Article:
We consider now sufficiency of the reasons which Mr. Shelton advanced before the Subcommittee for his refusal to produce these documents. Except as we shall later note we cover in this manner all defenses he advanced at trial and all contentions he makes on this appeal.
1. He apparently objected that the House of Representatives had never authorized an investigation of the Klan. The record demonstrates the contrary. On January 4, 1965, the House of the 89th Congress adopted as its Rules those of the House of the 88th Congress, with amendments not relevant to this case. 11 Rule XI, 18(b) authorized the Committee on Un-American Activities,
to make from time to time investigations of (1) the extent, character, and objects of un-American propaganda activities in the United States, (2) the diffusion within the United States of subversive and un-American propaganda that is * * * of a domestic origin and attacks the principle of the form of government as guaranteed by our Constitution, and (3) all other questions in relation thereto that would aid Congress in any necessary remedial legislation.
On March 30, 1965, Representative Willis, Chairman of the full Committee, introduced H.Res. 310, which called for the appropriation of a sum not to exceed $50, 000 in order to pay the
additional expenses of conducting the investigations authorized by section 18 of rule XI of the Rules of the House of Representatives, incurred by the Committee on Un-American Activities, acting as a whole or by subcommittee, in investigating the Ku Klux Klan organizations in the United States, for the purpose of aiding the Congress in the consideration of any necessary remedial legislation. * * * 12
On April 14, 1965, after extensive debate, this resolution was agreed to by the House vote of 313 to 43. And see the Committee resolution of March 30, 1965, n. 20 infra.
2. He objected that the investigation would not aid the Congress in the discharge of any valid legislative purpose. We think this objection not well founded.
It is settled that 'the power of inquiry-- with process to enforce it-- is an essential and appropriate auxiliary to the legislative function. It was so regarded and employed in American Legislatures before the Constitution was framed and ratified.' McGrain v. Daugherty, 273 U.S. 135, 174, 47 S.Ct. 319, 328, 71 L.Ed. 580. This is so because,
A legislative body cannot legislate wisely or effectively in the absence of information respecting the conditions which the legislation is intended to affect or change; and where the legislative body does not itself possess the requisite information-- which not infrequently is true-- recourse must be had to others who do possess it.
Id. at 175, 47 S.Ct. at 329.
The scope of this essential power of Congress was delineated in Watkins v. United States, 354 U.S. 178, 77 S.Ct. 1173, 1 L.Ed.2d 1273. The defendant there appeared before a Subcommittee of the House Un-American Activities Committee in compliance with a subpoena and refused to state whether certain persons had or had not been members of the Communist Party. The Supreme Court reversed the defendant's conviction for contempt of Congress, but recognized as a 'basic premise, '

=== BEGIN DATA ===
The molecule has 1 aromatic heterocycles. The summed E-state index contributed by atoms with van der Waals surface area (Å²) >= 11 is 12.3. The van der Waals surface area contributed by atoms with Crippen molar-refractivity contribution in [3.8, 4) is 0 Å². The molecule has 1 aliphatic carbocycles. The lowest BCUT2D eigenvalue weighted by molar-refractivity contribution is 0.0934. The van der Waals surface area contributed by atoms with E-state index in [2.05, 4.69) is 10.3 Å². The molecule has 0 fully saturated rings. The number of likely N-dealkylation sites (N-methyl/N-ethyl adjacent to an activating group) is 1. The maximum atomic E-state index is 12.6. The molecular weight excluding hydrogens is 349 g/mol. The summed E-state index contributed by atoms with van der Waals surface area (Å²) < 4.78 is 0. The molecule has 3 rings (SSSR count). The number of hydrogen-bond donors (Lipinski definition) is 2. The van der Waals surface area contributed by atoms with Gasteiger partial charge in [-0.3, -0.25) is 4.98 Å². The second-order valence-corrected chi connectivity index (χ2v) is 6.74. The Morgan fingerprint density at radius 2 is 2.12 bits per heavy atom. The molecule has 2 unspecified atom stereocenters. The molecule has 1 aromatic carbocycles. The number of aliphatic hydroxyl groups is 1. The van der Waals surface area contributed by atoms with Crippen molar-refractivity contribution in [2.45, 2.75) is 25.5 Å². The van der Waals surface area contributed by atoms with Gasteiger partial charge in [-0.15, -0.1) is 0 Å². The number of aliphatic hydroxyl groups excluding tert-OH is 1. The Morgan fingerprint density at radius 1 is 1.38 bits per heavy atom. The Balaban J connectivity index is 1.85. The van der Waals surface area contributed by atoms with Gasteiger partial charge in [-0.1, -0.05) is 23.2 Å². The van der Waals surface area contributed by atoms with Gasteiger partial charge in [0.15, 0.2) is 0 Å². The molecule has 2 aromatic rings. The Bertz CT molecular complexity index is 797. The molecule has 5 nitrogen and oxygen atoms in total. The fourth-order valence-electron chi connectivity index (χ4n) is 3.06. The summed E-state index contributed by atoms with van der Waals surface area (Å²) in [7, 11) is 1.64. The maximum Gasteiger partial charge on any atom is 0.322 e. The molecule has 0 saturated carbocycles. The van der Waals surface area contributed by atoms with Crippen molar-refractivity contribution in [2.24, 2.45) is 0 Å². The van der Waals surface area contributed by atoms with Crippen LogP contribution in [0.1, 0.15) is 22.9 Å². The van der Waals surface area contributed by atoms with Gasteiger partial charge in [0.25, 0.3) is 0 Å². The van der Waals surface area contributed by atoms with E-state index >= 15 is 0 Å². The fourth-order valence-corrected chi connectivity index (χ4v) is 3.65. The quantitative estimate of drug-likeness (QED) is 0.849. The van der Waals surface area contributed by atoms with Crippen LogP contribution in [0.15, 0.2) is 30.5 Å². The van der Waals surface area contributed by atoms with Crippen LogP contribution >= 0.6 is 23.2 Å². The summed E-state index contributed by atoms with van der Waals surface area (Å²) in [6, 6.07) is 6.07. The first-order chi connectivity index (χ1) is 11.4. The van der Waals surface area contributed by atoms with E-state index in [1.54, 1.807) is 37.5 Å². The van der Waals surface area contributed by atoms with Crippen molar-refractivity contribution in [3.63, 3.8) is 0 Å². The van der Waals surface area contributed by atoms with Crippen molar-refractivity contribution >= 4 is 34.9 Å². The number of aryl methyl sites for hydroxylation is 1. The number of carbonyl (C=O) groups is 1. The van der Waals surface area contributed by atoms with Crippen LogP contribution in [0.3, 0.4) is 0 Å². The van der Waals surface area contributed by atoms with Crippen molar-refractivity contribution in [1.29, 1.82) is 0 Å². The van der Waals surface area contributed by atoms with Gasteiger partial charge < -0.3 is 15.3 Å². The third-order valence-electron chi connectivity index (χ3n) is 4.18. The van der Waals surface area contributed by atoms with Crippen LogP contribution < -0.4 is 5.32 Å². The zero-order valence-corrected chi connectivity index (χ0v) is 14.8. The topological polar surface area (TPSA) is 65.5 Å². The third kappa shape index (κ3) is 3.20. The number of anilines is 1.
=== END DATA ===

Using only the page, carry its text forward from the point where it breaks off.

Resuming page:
The power of the Congress to conduct investigations is inherent in the legislative process. That power is broad. It encompasses inquiries concerning the administration of existing laws as well as proposed or possibly needed statutes. It includes surveys of defects in our social, economic or political system for the purpose of enabling the Congress to remedy them.
The Court declared, however, in Watkins, that, although 'broad, ' the power of inquiry 'is not unlimited, ' noting at least two limitations. First, 'there is no general authority to expose the private affairs of individuals without justification in terms of the functions of the Congress.' Second, Congress is not 'a law enforcement or trial agency. These are functions of the executive and judicial departments of government.' The object of the particular inquiry in question must be examined to ascertain whether it is within the broad investigative authority of Congress.
The Supreme Court has recognized that several sources are available in aid of ascertaining this. One of these is the resolution of the Congress authorizing the inquiry. Wilkinson v. United States, 365 U.S. 399, 408, 81 S.Ct. 567, 5 L.Ed.2d 633; Watkins v. United States, supra, 354 U.S. at 209, 77 S.Ct. 1173. Others are the opening statement of the Chairman at the hearings; and statements of the members of the committee, Watkins v. United States, supra, 354 U.S. at 209, 77 S.Ct....